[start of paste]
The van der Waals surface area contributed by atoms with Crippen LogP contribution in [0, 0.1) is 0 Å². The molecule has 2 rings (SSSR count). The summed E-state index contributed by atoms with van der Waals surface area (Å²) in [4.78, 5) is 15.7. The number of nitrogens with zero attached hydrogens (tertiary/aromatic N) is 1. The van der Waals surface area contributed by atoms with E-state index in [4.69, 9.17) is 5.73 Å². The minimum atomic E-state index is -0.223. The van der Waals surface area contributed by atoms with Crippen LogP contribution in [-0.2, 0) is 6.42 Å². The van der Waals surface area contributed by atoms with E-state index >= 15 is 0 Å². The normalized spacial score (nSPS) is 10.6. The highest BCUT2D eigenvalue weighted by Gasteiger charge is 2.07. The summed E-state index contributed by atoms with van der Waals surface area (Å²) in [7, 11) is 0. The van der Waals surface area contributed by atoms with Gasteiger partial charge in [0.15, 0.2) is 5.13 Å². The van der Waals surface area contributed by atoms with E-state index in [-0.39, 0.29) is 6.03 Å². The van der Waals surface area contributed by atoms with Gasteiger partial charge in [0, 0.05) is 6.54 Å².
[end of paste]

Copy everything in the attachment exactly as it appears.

The van der Waals surface area contributed by atoms with Crippen LogP contribution in [0, 0.1) is 0 Å². The molecule has 2 rings (SSSR count). The summed E-state index contributed by atoms with van der Waals surface area (Å²) in [4.78, 5) is 15.7. The number of nitrogens with zero attached hydrogens (tertiary/aromatic N) is 1. The van der Waals surface area contributed by atoms with E-state index in [4.69, 9.17) is 5.73 Å². The minimum atomic E-state index is -0.223. The van der Waals surface area contributed by atoms with Crippen LogP contribution in [-0.2, 0) is 6.42 Å². The van der Waals surface area contributed by atoms with E-state index >= 15 is 0 Å². The normalized spacial score (nSPS) is 10.6. The highest BCUT2D eigenvalue weighted by Gasteiger charge is 2.07. The summed E-state index contributed by atoms with van der Waals surface area (Å²) in [7, 11) is 0. The van der Waals surface area contributed by atoms with Gasteiger partial charge in [0.15, 0.2) is 5.13 Å². The van der Waals surface area contributed by atoms with E-state index in [-0.39, 0.29) is 6.03 Å². The van der Waals surface area contributed by atoms with Gasteiger partial charge in [0, 0.05) is 6.54 Å².